Besides the threats to personal wealth posed by family relationships and ageing, there are other significant threats posed by the statutory requirements of the Law and Tax rules.
By being aware of them you can start the process of estate planning and mitigating the potential cost of them – for example reducing the impact of Inheritance Tax and Care Home Fees.
Inheritance Tax (IHT)
Has to be paid on all assets at the time of death (your estate) above a certain level set by the Government. Up to that level is known as the Nil Rate Band (NRB) and you are not taxed on it, above it you are taxed at 40% on all you own – your home, possessions, savings and investments both in the United Kingdom and overseas. All your worldwide assets are subject to UK Inheritance Tax.
The good news is that, if you plan ahead, use your annual allowances and personal reliefs and have an appropriate Will and trusts, you can significantly reduce your inheritance tax liability and exposure to other third-party threats. This does not mean losing control nor necessarily giving assets away during your life, although sometimes that’s a useful way of reducing exposure to tax.
We will advise you about the options available and help you find the right solution to achieve what you want for those you leave behind.
Care Home Fees
Most people hope that their property will pass on to their children and grandchildren eventually. But this will not happen for many, unless careful arrangements have been made to protect the whole value being taken towards the end of their life to pay for care home fees.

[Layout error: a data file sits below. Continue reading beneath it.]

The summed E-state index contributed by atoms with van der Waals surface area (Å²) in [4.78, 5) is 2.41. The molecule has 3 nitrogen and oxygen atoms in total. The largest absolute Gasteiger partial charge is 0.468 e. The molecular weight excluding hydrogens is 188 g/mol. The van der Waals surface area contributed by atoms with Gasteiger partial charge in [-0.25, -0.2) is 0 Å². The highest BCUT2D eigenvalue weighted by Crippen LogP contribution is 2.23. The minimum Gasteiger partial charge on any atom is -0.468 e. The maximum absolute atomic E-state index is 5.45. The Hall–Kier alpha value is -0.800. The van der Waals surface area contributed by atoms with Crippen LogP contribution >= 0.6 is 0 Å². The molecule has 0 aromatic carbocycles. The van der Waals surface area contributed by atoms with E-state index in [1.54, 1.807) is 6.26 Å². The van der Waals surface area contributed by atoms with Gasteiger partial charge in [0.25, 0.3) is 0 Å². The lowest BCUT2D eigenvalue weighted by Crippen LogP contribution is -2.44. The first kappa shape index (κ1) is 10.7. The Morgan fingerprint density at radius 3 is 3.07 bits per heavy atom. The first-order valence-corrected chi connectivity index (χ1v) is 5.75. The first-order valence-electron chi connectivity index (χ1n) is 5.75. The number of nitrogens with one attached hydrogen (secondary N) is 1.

The solution to help protect your estate is a Will incorporating a Property Protection Trust (PPT). A testamentary PPT can only be executed whilst both partners remain alive. Upon death of the first partner, their Will specifies that their share of the property is placed into trust and names the ultimate beneficiary of this share, normally the children and grandchildren of the deceased. The surviving partner, under the terms of the Trust, has the unequivocal right to remain living in the property for the rest of their life. On the death of the second partner the Trust comes to an end and the property passes to the beneficiaries.
As the surviving partner does not own the deceased’s share of the property it is fully protected for the beneficiaries, so if the surviving partner requires care, or even remarries, this share of the children’s inheritance is protected. This last point can be of particular interest to couples who have come together but have children from different partners. A PPT can help each person in a relationship ensure that their children inherit their share of the property, while giving their surviving partner the ability to live in the property for the rest of their life. If the surviving partner wants to move to another property, they can still sell the property and the proceeds be used to purchase a new property; the terms of the trust remain over the new property.
We assess your current circumstances and arrange the trust that will provide the best protection for you, your family and your assets.